Libor-gate has been a big deal for a few weeks now, but it hasn’t quite broken the mainstream-interest threshold.
One issue is that, as hard as Jon Stewart has tried, it’s hard to get people riled up about a scandal involving interest rates. But the bigger problem is that investigators aren’t naming names. In the Barclays settlement, regulators gave the alleged villains — the traders accused of conspiring to submit false rates to the authorities who set Libor — the cover of anonymity, calling them things like “Trader F” and “Submitter.”
Who, we all wondered, were the members of this shadowy group?
Thanks to an enterprising bit of digging by the FT yesterday, we now have some names to accompany our collective outrage.
Philippe Moryoussef, a former Barclays trader, was reportedly the “former Barclays senior Euro swaps trader” who conspired with traders at several other banks to rig Barclays submissions to Libor and Euribor — which is the same thing but for the Eurozone.
That means, according to the FT, that Moryoussef was the guy behind exchanges like these:
Barclays’ Senior Euro Swaps Trader discussed the need for low one month Euribor with traders at Bank A and Bank B, and contacted a trader at Bank C.
Barclays’ Senior Euro Swaps Trader then reminded Barclays’ Senior Euribor Submitter of his request from Friday: “hi [Senior Euribor Submitter]. Sorry to be a pain but just to remind you the importance of a low fixing for us today.”
Barclays’ Senior Euribor Submitter replied: “no problem, I had not forgotton. The [voice] brokers are going for 3.372, we will put in 36 for our contribution; ”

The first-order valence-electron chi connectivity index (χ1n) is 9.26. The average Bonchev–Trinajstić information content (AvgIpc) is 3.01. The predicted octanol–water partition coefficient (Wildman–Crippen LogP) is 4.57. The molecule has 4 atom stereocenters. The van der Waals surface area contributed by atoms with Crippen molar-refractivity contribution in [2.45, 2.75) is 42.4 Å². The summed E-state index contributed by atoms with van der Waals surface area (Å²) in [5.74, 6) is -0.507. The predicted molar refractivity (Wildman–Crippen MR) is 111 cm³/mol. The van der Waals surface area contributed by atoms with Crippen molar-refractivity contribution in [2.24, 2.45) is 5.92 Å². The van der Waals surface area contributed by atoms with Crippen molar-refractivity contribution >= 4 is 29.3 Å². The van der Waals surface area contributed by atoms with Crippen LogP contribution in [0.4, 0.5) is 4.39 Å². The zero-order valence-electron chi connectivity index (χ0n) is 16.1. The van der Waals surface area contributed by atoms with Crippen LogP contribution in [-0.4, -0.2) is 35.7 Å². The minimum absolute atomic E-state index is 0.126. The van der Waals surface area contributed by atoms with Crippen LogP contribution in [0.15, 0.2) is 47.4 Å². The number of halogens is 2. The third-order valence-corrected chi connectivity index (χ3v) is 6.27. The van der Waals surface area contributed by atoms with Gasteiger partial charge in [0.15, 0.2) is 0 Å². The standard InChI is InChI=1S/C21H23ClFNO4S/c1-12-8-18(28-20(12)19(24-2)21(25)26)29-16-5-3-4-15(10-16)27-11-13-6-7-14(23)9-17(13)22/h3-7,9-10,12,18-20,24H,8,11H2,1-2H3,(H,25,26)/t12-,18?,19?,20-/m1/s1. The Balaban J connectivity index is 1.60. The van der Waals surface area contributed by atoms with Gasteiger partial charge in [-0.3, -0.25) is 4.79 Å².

Barclays’ Senior Euro Swaps Trader’s responded: “I love you.”
But Moryoussef — who left his new job at Nomura over his involvement in the scandal — didn’t work alone. According to the FT, his circle included “external traders” such as Michael Zrihen at Crédit Agricole, Didier Sander at HSBC, Christian Bittar at Deutsche Bank, and an as-yet-unnamed group of traders at Société Générale.
Together, this VIP club of rate-riggers — let’s call them the Li-bros — are said to have worked together to submit false Euribor rates, which would allow them to squeeze a few extra dollars out of their futures trading positions. They may also have been among the “external traders” who famously celebrated pulling off a successful rig like Sig Ep brothers:
For example, on 26 October 2006, an external trader made a request for a lower three month US dollar LIBOR submission. The external trader stated in an email to Trader G at Barclays “If it comes in unchanged I’m a dead man”. Trader G responded that he would “have a chat”. Barclays’ submission on that day for three month US dollar LIBOR was half a basis point lower than the day before, rather than being unchanged. The external trader thanked Trader G for Barclays’ LIBOR submission later that day: “Dude. I owe you big time! Come over one day after work and I’m opening a bottle of Bollinger”.
No word so far on whether the Li-bros had a secret handshake or whether they just fist-bumped and said, “You the man, dog.” “No, YOU the man.”